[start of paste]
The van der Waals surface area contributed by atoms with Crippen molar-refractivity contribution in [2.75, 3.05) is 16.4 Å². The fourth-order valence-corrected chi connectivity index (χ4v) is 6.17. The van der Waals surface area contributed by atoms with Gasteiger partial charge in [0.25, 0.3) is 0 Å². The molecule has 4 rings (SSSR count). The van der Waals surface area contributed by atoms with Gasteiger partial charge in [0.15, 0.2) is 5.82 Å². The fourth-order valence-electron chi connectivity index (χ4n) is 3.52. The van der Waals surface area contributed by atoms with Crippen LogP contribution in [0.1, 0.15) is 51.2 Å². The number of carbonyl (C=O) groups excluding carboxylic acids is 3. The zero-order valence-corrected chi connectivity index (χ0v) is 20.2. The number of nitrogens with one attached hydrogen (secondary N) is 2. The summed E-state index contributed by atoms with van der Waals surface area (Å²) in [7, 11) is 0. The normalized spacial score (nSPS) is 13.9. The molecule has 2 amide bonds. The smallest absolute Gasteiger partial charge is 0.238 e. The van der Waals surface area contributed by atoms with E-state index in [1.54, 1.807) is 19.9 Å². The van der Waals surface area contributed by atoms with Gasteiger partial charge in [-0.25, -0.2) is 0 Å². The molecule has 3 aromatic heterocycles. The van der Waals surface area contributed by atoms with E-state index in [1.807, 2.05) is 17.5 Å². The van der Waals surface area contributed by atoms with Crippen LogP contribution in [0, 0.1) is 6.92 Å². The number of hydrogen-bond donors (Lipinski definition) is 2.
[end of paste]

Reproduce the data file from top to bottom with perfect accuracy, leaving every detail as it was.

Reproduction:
The van der Waals surface area contributed by atoms with Crippen molar-refractivity contribution in [2.75, 3.05) is 16.4 Å². The fourth-order valence-corrected chi connectivity index (χ4v) is 6.17. The van der Waals surface area contributed by atoms with Gasteiger partial charge in [0.25, 0.3) is 0 Å². The molecule has 4 rings (SSSR count). The van der Waals surface area contributed by atoms with Gasteiger partial charge in [0.15, 0.2) is 5.82 Å². The fourth-order valence-electron chi connectivity index (χ4n) is 3.52. The van der Waals surface area contributed by atoms with Crippen LogP contribution in [0.1, 0.15) is 51.2 Å². The number of carbonyl (C=O) groups excluding carboxylic acids is 3. The zero-order valence-corrected chi connectivity index (χ0v) is 20.2. The number of nitrogens with one attached hydrogen (secondary N) is 2. The summed E-state index contributed by atoms with van der Waals surface area (Å²) in [7, 11) is 0. The normalized spacial score (nSPS) is 13.9. The molecule has 2 amide bonds. The smallest absolute Gasteiger partial charge is 0.238 e. The van der Waals surface area contributed by atoms with E-state index in [1.54, 1.807) is 19.9 Å². The van der Waals surface area contributed by atoms with Gasteiger partial charge in [-0.25, -0.2) is 0 Å². The molecule has 3 aromatic heterocycles. The van der Waals surface area contributed by atoms with E-state index in [1.807, 2.05) is 17.5 Å². The van der Waals surface area contributed by atoms with Crippen LogP contribution in [0, 0.1) is 6.92 Å². The number of hydrogen-bond donors (Lipinski definition) is 2.